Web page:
Photometric variations attributed to starspots clearly depend on a number of physical parameters, i.e. size, location, effective temperature of the spots or spot groups. The numerous attempts made to extract this information by modelling the photometric light curve unavoidably meet with the non-uniqueness of the solutions. While a certain spot configuration can reasonably reproduce the photometric variations, it is not possible to invert models to derive unique values for spot sizes, shapes and temperatures. There is a fundamental trade-off between spot area and spot temperature. Very precise data at least in two colors are required to resolve this ambiguity. Unfortunately the most used color index, the B-V, is not of great help because, as the spot becomes darker its contribution to the color of the visible stellar hemisphere decreases and the observed color variation associated with the rotational modulation is always small. The use of the V-R color is more effective for the contemporaneous determination of starspot temperature and area, as earlier shown by Vogt (1981). The method determines the V-R color difference between the star and spot, while the spot temperature is derived through the (V-R)- calibration.
The Doppler-imaging technique (e.g. Vogt et al. 1987; Piskunov 1991) based on a series of high resolution spectral line profiles allows us to produce an image of the stellar surface with high degree of sophistication and accuracy (for recent developments see Rice & Strassmeier 2000). However, the temperature scale remains model dependent, in the sense that with a given set of stellar atmosphere models, the stellar image can be considered as the distribution of effective temperature across the stellar surface. The temperature scale of the image can be fixed by simultaneous photometric observations.
Following the earlier suggestions that TiO bands at 8860 Å could be used to measure starspot temperatures (e.g. Vogt 1979; Ramsey & Nations 1980), Huenemoerder & Ramsey (1987) attempted a quantitative study of the effect of spots on the TiO bands to derive spot temperatures and surface coverage. Recently Neff et al. (1995) and O'Neal et al. (1996) obtained an evaluation of spot temperature with an estimated error of 100-200 K and of the surface filling factor for a number of active stars using both bands of TiO at 7055 and 8860 Å. Although the method looks very effective for stars with spot temperatures lower than 3500 K, it fails for stars with effective temperature higher than 5000 K if the average temperature difference is 1500 K, as generally observed. Moreover, the method requires an independent determination of .
In a series of recent works Gray and collaborators have demonstrated that line-depth ratios are a powerful temperature discriminant, capable of resolving differences 10 K, and have determined of several main sequence (Gray & Johanson 1991) and giant stars (Gray & Brown 2001). Although the effective temperature scale calibration can be set to few tens of a degree, temperature differences can be measured with a precision less than one degree. Temperature variation in the 5-15 K range over the rotational period and the activity cycle has been reported for Eri (Gray & Baliunas 1995), Dra (Gray et al. 1992), as well as for the Sun along the 11-year cycle (Gray & Livingston 1997).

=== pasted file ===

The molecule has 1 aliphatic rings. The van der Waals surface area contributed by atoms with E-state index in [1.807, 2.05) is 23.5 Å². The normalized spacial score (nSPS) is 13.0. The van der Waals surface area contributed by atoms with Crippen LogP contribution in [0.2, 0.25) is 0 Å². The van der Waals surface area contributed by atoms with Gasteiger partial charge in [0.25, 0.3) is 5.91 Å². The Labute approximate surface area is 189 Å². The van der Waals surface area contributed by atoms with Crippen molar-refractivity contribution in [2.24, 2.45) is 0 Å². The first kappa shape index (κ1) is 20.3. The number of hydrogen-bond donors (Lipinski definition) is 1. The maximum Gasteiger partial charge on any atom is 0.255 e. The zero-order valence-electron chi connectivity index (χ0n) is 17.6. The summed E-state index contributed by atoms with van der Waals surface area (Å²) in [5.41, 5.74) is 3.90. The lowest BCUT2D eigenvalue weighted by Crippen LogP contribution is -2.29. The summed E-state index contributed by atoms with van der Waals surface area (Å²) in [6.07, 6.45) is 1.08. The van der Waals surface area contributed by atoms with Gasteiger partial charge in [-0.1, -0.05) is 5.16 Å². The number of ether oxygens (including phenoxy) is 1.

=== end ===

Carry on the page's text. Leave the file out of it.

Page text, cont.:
Application of this method to the study of temperature variations associated with stellar surface features, as discussed by Gray (1996), is particularly challenging because several physical variables interact simultaneously, each impressing their signature on the spectral lines. In particular, cool surface features (spots) cause bumps in a line profile, which migrate through the line profile allowing Doppler-imaging in fast rotating stars. Since the size of the bump, to the first order, is determined by the loss of continuum light at the Doppler position of the bump, in a slowly rotating star we cannot see a clear Doppler shift but can expect a slight rotational modulation of the central line depth. For example, following Gray (1996), if the passage of a dark spot at the central meridian produces a decrease of 10% in the stellar disk light, then the bump would have a height of 10% of the depth of the line. The line depth will be reduced by about this quantity.
Let us now consider the line-depth ratios in a slowly rotating star and select two lines, one insensitive and one very sensitive to temperature. Due to the presence of a dark spot that produces a decrease of 10% in the continuum, the depth of both lines would be equally affected, and reduced by 10% and their depth ratio would remain unchanged. But due to the lower temperature in the spot, the line sensitive to the temperature will change its intrinsic depth and consequently also the depth ratio of the two lines will change. The amount of depth ratio variation should depend on the sensitivity to the temperature variation of the specific lines considered, and the fraction of surface covered by the spot.
On the basis of these considerations we have made some test observations on rather active, slowly rotating RS CVn binaries, namely VY Ari, IM Peg and HK Lac to investigate the applicability of the method and its ability to determine the spot temperature. The paper develops as follows: in Sect. 2 we present the observations and data reduction; in Sect. 3 the temperature calibration of the line-depth ratios; in Sect. 4 the results of temperature modulation of the active stars will be discussed, and in Sect. 5 a method to determine the spot temperature and the filling factor will be discussed.
Copyright ESO 2002